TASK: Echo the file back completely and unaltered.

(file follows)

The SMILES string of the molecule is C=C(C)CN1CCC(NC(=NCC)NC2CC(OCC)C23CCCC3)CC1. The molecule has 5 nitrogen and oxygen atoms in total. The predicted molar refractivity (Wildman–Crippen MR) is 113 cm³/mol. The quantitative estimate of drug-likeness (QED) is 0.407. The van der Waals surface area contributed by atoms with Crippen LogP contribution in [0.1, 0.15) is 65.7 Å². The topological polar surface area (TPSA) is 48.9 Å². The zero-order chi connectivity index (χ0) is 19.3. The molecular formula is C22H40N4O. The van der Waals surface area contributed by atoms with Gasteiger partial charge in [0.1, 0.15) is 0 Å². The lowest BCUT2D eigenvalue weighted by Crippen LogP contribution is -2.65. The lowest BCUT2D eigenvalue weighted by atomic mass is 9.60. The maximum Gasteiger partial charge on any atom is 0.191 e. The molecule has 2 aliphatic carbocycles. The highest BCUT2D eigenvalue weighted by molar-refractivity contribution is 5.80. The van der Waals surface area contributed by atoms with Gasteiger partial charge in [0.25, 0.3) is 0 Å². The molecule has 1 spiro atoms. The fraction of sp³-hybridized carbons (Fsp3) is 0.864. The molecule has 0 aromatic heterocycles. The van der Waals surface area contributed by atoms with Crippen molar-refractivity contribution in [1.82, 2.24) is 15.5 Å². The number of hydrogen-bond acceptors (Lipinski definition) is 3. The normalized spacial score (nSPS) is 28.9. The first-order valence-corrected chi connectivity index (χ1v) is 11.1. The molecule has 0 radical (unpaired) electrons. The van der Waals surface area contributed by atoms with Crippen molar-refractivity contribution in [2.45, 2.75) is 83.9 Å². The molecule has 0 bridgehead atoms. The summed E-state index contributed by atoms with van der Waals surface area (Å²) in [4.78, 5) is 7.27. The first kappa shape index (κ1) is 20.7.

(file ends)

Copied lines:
The SMILES string of the molecule is C=C(C)CN1CCC(NC(=NCC)NC2CC(OCC)C23CCCC3)CC1. The molecule has 5 nitrogen and oxygen atoms in total. The predicted molar refractivity (Wildman–Crippen MR) is 113 cm³/mol. The quantitative estimate of drug-likeness (QED) is 0.407. The van der Waals surface area contributed by atoms with Crippen LogP contribution in [0.1, 0.15) is 65.7 Å². The topological polar surface area (TPSA) is 48.9 Å². The zero-order chi connectivity index (χ0) is 19.3. The molecular formula is C22H40N4O. The van der Waals surface area contributed by atoms with Gasteiger partial charge in [0.1, 0.15) is 0 Å². The lowest BCUT2D eigenvalue weighted by Crippen LogP contribution is -2.65. The lowest BCUT2D eigenvalue weighted by atomic mass is 9.60. The maximum Gasteiger partial charge on any atom is 0.191 e. The molecule has 2 aliphatic carbocycles. The highest BCUT2D eigenvalue weighted by molar-refractivity contribution is 5.80. The van der Waals surface area contributed by atoms with Gasteiger partial charge in [0.25, 0.3) is 0 Å². The molecule has 1 spiro atoms. The fraction of sp³-hybridized carbons (Fsp3) is 0.864. The molecule has 0 aromatic heterocycles. The van der Waals surface area contributed by atoms with Crippen molar-refractivity contribution in [1.82, 2.24) is 15.5 Å². The number of hydrogen-bond acceptors (Lipinski definition) is 3. The normalized spacial score (nSPS) is 28.9. The first-order valence-corrected chi connectivity index (χ1v) is 11.1. The molecule has 0 radical (unpaired) electrons. The van der Waals surface area contributed by atoms with Crippen molar-refractivity contribution in [2.45, 2.75) is 83.9 Å². The molecule has 0 bridgehead atoms. The summed E-state index contributed by atoms with van der Waals surface area (Å²) in [4.78, 5) is 7.27. The first kappa shape index (κ1) is 20.7.